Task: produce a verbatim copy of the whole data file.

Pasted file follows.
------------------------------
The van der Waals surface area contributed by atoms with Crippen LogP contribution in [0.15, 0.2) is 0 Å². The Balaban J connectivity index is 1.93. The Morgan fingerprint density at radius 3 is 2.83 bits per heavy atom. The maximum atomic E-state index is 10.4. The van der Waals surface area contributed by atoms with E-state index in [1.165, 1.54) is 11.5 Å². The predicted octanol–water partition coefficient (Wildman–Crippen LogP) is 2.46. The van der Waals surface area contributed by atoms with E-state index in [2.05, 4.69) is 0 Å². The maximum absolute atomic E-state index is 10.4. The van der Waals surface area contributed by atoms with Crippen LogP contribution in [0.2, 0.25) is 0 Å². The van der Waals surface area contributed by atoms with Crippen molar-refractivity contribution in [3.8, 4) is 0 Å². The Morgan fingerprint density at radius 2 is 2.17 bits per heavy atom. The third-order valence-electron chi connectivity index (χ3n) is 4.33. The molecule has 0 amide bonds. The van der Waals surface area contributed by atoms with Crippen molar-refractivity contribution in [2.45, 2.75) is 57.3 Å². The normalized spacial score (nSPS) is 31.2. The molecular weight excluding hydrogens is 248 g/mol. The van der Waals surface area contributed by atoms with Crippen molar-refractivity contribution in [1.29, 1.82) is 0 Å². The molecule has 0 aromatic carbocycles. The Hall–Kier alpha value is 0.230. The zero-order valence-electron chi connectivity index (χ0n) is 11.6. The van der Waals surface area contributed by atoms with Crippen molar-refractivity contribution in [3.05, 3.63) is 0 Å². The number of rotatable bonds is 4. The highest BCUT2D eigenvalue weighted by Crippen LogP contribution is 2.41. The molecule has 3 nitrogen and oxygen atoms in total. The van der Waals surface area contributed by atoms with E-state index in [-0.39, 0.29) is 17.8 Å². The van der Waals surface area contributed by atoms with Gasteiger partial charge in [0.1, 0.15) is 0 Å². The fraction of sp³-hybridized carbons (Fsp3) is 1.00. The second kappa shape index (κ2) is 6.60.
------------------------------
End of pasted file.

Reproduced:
The van der Waals surface area contributed by atoms with Crippen LogP contribution in [0.15, 0.2) is 0 Å². The Balaban J connectivity index is 1.93. The Morgan fingerprint density at radius 3 is 2.83 bits per heavy atom. The maximum atomic E-state index is 10.4. The van der Waals surface area contributed by atoms with E-state index in [1.165, 1.54) is 11.5 Å². The predicted octanol–water partition coefficient (Wildman–Crippen LogP) is 2.46. The van der Waals surface area contributed by atoms with E-state index in [2.05, 4.69) is 0 Å². The maximum absolute atomic E-state index is 10.4. The van der Waals surface area contributed by atoms with Crippen LogP contribution in [0.2, 0.25) is 0 Å². The van der Waals surface area contributed by atoms with Crippen molar-refractivity contribution in [3.8, 4) is 0 Å². The Morgan fingerprint density at radius 2 is 2.17 bits per heavy atom. The third-order valence-electron chi connectivity index (χ3n) is 4.33. The molecule has 0 amide bonds. The van der Waals surface area contributed by atoms with Crippen molar-refractivity contribution in [2.45, 2.75) is 57.3 Å². The normalized spacial score (nSPS) is 31.2. The molecular weight excluding hydrogens is 248 g/mol. The van der Waals surface area contributed by atoms with Crippen molar-refractivity contribution in [1.29, 1.82) is 0 Å². The molecule has 0 aromatic carbocycles. The Hall–Kier alpha value is 0.230. The zero-order valence-electron chi connectivity index (χ0n) is 11.6. The van der Waals surface area contributed by atoms with Crippen molar-refractivity contribution in [3.05, 3.63) is 0 Å². The number of rotatable bonds is 4. The highest BCUT2D eigenvalue weighted by Crippen LogP contribution is 2.41. The molecule has 3 nitrogen and oxygen atoms in total. The van der Waals surface area contributed by atoms with E-state index in [-0.39, 0.29) is 17.8 Å². The van der Waals surface area contributed by atoms with Gasteiger partial charge in [0.1, 0.15) is 0 Å². The fraction of sp³-hybridized carbons (Fsp3) is 1.00. The second kappa shape index (κ2) is 6.60.